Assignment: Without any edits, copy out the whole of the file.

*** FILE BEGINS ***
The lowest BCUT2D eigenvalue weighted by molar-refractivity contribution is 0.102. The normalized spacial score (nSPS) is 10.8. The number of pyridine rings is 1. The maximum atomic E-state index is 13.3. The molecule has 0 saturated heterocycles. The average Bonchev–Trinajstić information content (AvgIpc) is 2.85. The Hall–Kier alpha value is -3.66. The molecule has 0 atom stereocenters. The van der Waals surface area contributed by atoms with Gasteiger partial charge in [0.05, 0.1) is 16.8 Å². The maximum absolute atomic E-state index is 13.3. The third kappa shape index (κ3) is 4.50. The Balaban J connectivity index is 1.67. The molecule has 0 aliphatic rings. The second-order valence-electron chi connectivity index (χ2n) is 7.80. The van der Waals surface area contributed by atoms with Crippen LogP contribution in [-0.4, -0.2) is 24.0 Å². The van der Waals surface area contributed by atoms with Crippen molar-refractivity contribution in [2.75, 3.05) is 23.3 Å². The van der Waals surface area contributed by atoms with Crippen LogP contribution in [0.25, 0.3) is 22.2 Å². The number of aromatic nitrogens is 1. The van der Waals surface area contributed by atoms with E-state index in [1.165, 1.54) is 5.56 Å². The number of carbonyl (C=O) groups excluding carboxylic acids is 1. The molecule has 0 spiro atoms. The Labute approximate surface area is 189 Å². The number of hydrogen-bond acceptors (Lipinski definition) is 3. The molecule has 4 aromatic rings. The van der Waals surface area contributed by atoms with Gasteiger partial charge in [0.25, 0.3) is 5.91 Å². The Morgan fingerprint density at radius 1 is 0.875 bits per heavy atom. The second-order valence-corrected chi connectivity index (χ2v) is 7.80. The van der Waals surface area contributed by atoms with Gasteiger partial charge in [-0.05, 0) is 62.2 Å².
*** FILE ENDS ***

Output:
The lowest BCUT2D eigenvalue weighted by molar-refractivity contribution is 0.102. The normalized spacial score (nSPS) is 10.8. The number of pyridine rings is 1. The maximum atomic E-state index is 13.3. The molecule has 0 saturated heterocycles. The average Bonchev–Trinajstić information content (AvgIpc) is 2.85. The Hall–Kier alpha value is -3.66. The molecule has 0 atom stereocenters. The van der Waals surface area contributed by atoms with Gasteiger partial charge in [0.05, 0.1) is 16.8 Å². The maximum absolute atomic E-state index is 13.3. The third kappa shape index (κ3) is 4.50. The Balaban J connectivity index is 1.67. The molecule has 0 aliphatic rings. The second-order valence-electron chi connectivity index (χ2n) is 7.80. The van der Waals surface area contributed by atoms with Crippen LogP contribution in [-0.4, -0.2) is 24.0 Å². The van der Waals surface area contributed by atoms with Crippen molar-refractivity contribution in [2.75, 3.05) is 23.3 Å². The van der Waals surface area contributed by atoms with Crippen LogP contribution in [0.25, 0.3) is 22.2 Å². The number of aromatic nitrogens is 1. The van der Waals surface area contributed by atoms with E-state index in [1.165, 1.54) is 5.56 Å². The number of carbonyl (C=O) groups excluding carboxylic acids is 1. The molecule has 0 spiro atoms. The Labute approximate surface area is 189 Å². The number of hydrogen-bond acceptors (Lipinski definition) is 3. The molecule has 4 aromatic rings. The van der Waals surface area contributed by atoms with Gasteiger partial charge in [0.25, 0.3) is 5.91 Å². The Morgan fingerprint density at radius 1 is 0.875 bits per heavy atom. The second-order valence-corrected chi connectivity index (χ2v) is 7.80. The van der Waals surface area contributed by atoms with Gasteiger partial charge in [-0.05, 0) is 62.2 Å².